Digital Token and effective ways of its implementation

Digital Tokens as a terminology are evolving quickly. While Bitcoins and other cryptocurrencies are all referred to as ‘digital tokens’ in a generic sense (as in ‘a Bitcoin is a digital token’), a distinction now seems to be emerging between cryptocurrencies, such as BTC and ETH whose coins are tracked on their respective blockchains, and tokens which are usually issued by an issuer during an Initial Coin Offering (ICO) and tracked within smart contracts on Ethereum’s blockchain. The word ‘token’ can mean different things depending on the context in which it is used.

Digital Tokens
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Importance of Digital Tokens

It is easy to understand what a ‘token’ is in the physical world. Think of round plastic things like casino chips, beer vouchers, or fairground ride tokens. Essentially a digital token is something that is issued by an issuer (the casino, the beer festival organizers, or the fairground) and can be used in a specific context or in a specific marketplace, perhaps under specific conditions or timings. The token has value because the context gives it value, but if you take the token outside the context the value decreases or falls to zero. While a $5 casino chip is worth $5 inside a casino, it would be worth less on the other side of the world. And fairground ride tokens would not be worth much, if anything, outside the context of the fairground.

The characteristics of the different types of tokens vary widely, and generalizations lead to confusion. In this section, I hope to clarify the different types and characteristics of tokens by differentiating between blockchain-native tokens like BTC and ETH, asset-backed tokens like IOUs, and utility tokens that can be spent on goods or services at a later date, usually recorded within smart contracts on the Ethereum blockchain as ‘ERC-20’ standard tokens, but may also be recorded on other blockchains.

Owning a Digital Token

We can be more specific and use the term crypto asset. Ownership of any crypto asset, whether it is a cryptocurrency or a token, is vested in the person who has the private key that corresponds to the address with which the token is associated. This private key allows that person—the owner—to create and sign transactions releasing the token and assigning it to someone else. In some respects, crypto assets are like bearer assets—if you hold the private key, it is yours.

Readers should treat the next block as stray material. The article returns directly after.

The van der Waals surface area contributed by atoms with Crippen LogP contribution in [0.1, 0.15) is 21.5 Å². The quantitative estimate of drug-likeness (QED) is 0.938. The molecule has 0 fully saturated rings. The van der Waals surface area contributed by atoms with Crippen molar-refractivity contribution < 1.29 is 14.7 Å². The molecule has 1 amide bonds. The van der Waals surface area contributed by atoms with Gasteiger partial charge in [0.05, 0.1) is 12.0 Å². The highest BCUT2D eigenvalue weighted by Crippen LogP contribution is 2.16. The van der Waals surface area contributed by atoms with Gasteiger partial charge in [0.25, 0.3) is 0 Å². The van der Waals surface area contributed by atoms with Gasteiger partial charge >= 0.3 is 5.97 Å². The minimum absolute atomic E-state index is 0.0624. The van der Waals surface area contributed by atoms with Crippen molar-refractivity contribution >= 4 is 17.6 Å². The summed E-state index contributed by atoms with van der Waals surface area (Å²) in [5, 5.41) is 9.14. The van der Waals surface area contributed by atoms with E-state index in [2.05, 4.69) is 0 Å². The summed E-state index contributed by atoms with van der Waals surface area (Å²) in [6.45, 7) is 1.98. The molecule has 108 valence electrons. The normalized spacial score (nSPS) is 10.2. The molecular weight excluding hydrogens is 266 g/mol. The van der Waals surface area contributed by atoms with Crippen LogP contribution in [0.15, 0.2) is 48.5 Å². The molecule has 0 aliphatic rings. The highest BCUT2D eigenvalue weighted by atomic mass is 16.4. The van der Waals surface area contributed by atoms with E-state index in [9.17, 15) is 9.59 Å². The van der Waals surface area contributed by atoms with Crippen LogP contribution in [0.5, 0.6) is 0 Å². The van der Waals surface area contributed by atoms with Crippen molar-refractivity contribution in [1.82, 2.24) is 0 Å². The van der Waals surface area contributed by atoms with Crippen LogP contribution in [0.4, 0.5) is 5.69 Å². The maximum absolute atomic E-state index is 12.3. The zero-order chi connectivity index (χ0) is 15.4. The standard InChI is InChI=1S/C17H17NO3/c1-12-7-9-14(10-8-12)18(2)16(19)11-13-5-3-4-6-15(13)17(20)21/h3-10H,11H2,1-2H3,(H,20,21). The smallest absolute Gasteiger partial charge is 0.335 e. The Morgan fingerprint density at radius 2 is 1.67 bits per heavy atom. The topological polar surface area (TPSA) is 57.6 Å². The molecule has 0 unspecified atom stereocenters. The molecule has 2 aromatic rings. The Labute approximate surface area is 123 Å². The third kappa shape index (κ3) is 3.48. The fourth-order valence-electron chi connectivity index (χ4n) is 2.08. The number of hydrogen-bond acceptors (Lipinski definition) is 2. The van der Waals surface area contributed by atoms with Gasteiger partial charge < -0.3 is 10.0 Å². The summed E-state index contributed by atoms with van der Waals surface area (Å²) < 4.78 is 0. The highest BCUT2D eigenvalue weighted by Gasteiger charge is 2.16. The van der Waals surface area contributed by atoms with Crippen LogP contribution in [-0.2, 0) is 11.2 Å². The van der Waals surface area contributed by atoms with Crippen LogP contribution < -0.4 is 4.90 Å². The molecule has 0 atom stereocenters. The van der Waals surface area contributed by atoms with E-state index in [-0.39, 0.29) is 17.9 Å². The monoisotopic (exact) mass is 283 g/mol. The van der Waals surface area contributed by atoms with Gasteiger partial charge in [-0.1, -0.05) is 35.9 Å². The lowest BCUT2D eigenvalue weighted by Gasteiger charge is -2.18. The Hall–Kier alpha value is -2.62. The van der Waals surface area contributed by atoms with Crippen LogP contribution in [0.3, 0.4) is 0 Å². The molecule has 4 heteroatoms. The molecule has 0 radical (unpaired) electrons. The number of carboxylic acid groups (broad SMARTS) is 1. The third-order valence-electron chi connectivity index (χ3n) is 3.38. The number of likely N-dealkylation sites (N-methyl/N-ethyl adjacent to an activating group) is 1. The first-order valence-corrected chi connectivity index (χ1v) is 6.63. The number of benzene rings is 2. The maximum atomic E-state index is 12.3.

The rules of blockchains require that if a Digital Token is to be sent (i.e. if a payment is to be made), the transaction must include the digital signature related to the token’s current address. This digital signature is validated by all of the blockchain network participants. The digital signature acts as a single point of authentication to signal that it really is the address owner who is making the payment instruction. With online banking, in contrast, you prove that you are you then instruct the bank to do something on your behalf.

You provide a username and password and usually a one-time PIN created on another device – a so-called ‘second factor’. Authenticating with a username and password has its benefits. If you forget or lose your password, you can have it reset if you supply more proof that you are the account holder. With a crypto asset, transactions must have a valid digital signature. If you lose your private key, you cannot access your asset and you cannot have it reset. If your private key is copied the thief can make transactions

Categorising Tokens

New tokens are emerging almost daily. Their properties vary. While segregation and separation are difficult, I currently think of tokens in three categories:

Native blockchain tokens or Digital tokens, which are essential for the underlying blockchain to work or be incentivized are usually the incentives for block-creators to do their work. Cryptocurrencies are usually native tokens.

Asset-backed Digital Tokens, which represent title or ownership to some real-world asset held in trust by a custodian.

Currency Digital Tokens: Currency tokens are native blockchain assets intended to be used as money. Networks classified as currencies typically do not have many ‘features’ beyond those necessary to define and transfer the native blockchain asset.

Platform Digital Tokens: Platform tokens are required to use general-purpose decentralized networks that support a wide variety of possible applications. Platform tokens are often used specifically to mediate the use of the platform (ie, tokens are used to pay ‘gas’ in order to access the platform’s functionality).


Suggested Topic

Initial Coin Offerings and their basic governing principles


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